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Judge Robert L. Pitman

US District Judge Robert L. Pitman on Thursday night granted preliminary injunctions and issued a ruling finding Texas state law HB 89 unconstitutional.

Signed into law by Governor Greg Abbott just short of two years ago, on Israel’s Independence Day in May 2017, House Bill 89, a.k.a. the Anti-BDS bill, prohibits all state agencies from contracting with, and certain public funds from investing in, companies that boycott Israel.


The Governor hosted the bill signing at the Jewish Community Center in Austin, and declared: “As Israel’s number one trading partner in the United States, Texas is proud to reaffirm its support for the people of Israel and we will continue to build on our historic partnership. Anti-Israel policies are anti-Texas policies, and we will not tolerate such actions against an important ally.”

Well, that may no longer be the case, as Judge Pitman lectured in his ruling: “At the heart of the First Amendment lies the principle that each person should decide for him or herself the ideas and beliefs deserving of expression, consideration, and adherence. Our political system and cultural life rest upon this ideal. The purpose behind the Bill of Rights, and of the First Amendment in particular [is] to protect unpopular individuals from retaliation – and their ideas from suppression – at the hands of an intolerant society.”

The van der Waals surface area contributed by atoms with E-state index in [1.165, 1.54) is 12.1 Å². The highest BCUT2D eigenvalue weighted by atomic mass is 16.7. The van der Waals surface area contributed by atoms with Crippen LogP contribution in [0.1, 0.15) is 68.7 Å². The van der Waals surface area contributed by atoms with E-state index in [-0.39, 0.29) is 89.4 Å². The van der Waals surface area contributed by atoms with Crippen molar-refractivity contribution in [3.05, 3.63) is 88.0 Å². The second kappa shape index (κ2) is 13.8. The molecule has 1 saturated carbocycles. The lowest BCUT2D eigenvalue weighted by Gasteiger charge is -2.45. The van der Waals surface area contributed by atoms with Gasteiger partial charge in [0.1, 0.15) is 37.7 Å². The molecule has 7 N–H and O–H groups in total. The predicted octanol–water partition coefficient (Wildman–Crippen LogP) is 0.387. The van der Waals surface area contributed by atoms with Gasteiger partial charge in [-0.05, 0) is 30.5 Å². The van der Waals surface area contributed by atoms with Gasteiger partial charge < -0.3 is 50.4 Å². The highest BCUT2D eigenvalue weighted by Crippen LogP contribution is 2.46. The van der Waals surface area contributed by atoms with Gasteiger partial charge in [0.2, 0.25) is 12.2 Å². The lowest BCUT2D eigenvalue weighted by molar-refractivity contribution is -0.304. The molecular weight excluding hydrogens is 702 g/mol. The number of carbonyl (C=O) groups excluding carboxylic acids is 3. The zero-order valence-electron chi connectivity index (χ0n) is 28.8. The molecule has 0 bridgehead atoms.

Judge Pitman denied the state’s motion to dismiss two lawsuits filed against the law by plaintiffs Bahia Amawi, John Pluecker, Zachary Abdelhadi, Obinna Dennar, and George Hale. The judge also temporarily blocked the state from enforcing the same law.

Bahia Amawi is a child language specialist working at an elementary school in Austin, Texas, who was told she could no longer work with the public school district after refusing to sign an oath vowing that she “does not” and “will not” engage in a boycott of Israel or “otherwise take any action that is intended to inflict economic harm” on Israel; John Pluecker, a freelance writer and translator, said he was unable to continue his contract work for a state university; Zachary Abdelhadi and Obinna Dennar, said they were unable to contract with a school district ad debate tournament judges; and George Hale, a radio reporter, said he was forced to sign a no-boycott clause in order to keep his job.

Pitman said “the statute threatens ‘to suppress unpopular ideas’ [and] manipulate the public debate through coercion rather than persuasion,'” concluding: “This the First Amendment does not allow.”

The office of Texas state Attorney General Ken Paxton issued a statement saying it is looking forward to “defending this law on appeal.”